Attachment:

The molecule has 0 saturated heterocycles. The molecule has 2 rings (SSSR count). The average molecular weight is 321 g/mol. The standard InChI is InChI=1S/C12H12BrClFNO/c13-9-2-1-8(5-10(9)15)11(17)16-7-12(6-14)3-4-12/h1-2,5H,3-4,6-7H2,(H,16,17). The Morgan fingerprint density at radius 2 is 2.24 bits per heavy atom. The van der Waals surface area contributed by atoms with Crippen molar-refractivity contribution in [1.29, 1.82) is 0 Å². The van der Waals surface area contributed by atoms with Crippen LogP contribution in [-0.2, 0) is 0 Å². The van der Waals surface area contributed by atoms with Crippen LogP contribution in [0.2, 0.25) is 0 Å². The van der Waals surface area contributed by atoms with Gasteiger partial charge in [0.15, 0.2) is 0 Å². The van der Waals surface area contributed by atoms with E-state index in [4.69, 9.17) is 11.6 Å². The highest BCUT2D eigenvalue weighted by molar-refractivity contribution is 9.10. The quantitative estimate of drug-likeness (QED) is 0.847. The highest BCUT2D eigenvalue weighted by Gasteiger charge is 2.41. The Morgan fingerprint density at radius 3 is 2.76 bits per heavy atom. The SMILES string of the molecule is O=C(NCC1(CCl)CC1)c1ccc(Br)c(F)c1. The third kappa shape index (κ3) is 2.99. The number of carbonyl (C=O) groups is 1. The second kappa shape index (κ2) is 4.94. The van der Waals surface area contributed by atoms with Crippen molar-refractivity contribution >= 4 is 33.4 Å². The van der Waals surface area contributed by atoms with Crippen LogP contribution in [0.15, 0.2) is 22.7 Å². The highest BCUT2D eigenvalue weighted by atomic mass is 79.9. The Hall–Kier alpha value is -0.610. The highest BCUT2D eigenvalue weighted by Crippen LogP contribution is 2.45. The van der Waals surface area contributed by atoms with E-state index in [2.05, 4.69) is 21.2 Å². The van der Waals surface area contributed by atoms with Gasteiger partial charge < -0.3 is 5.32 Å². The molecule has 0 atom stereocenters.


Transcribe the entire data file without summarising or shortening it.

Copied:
The molecule has 0 saturated heterocycles. The molecule has 2 rings (SSSR count). The average molecular weight is 321 g/mol. The standard InChI is InChI=1S/C12H12BrClFNO/c13-9-2-1-8(5-10(9)15)11(17)16-7-12(6-14)3-4-12/h1-2,5H,3-4,6-7H2,(H,16,17). The Morgan fingerprint density at radius 2 is 2.24 bits per heavy atom. The van der Waals surface area contributed by atoms with Crippen molar-refractivity contribution in [1.29, 1.82) is 0 Å². The van der Waals surface area contributed by atoms with Crippen LogP contribution in [-0.2, 0) is 0 Å². The van der Waals surface area contributed by atoms with Crippen LogP contribution in [0.2, 0.25) is 0 Å². The van der Waals surface area contributed by atoms with Gasteiger partial charge in [0.15, 0.2) is 0 Å². The van der Waals surface area contributed by atoms with E-state index in [4.69, 9.17) is 11.6 Å². The highest BCUT2D eigenvalue weighted by molar-refractivity contribution is 9.10. The quantitative estimate of drug-likeness (QED) is 0.847. The highest BCUT2D eigenvalue weighted by Gasteiger charge is 2.41. The Morgan fingerprint density at radius 3 is 2.76 bits per heavy atom. The SMILES string of the molecule is O=C(NCC1(CCl)CC1)c1ccc(Br)c(F)c1. The third kappa shape index (κ3) is 2.99. The number of carbonyl (C=O) groups is 1. The second kappa shape index (κ2) is 4.94. The van der Waals surface area contributed by atoms with Crippen molar-refractivity contribution >= 4 is 33.4 Å². The van der Waals surface area contributed by atoms with Crippen LogP contribution in [0.15, 0.2) is 22.7 Å². The highest BCUT2D eigenvalue weighted by atomic mass is 79.9. The Hall–Kier alpha value is -0.610. The highest BCUT2D eigenvalue weighted by Crippen LogP contribution is 2.45. The van der Waals surface area contributed by atoms with E-state index in [2.05, 4.69) is 21.2 Å². The van der Waals surface area contributed by atoms with Gasteiger partial charge < -0.3 is 5.32 Å². The molecule has 0 atom stereocenters.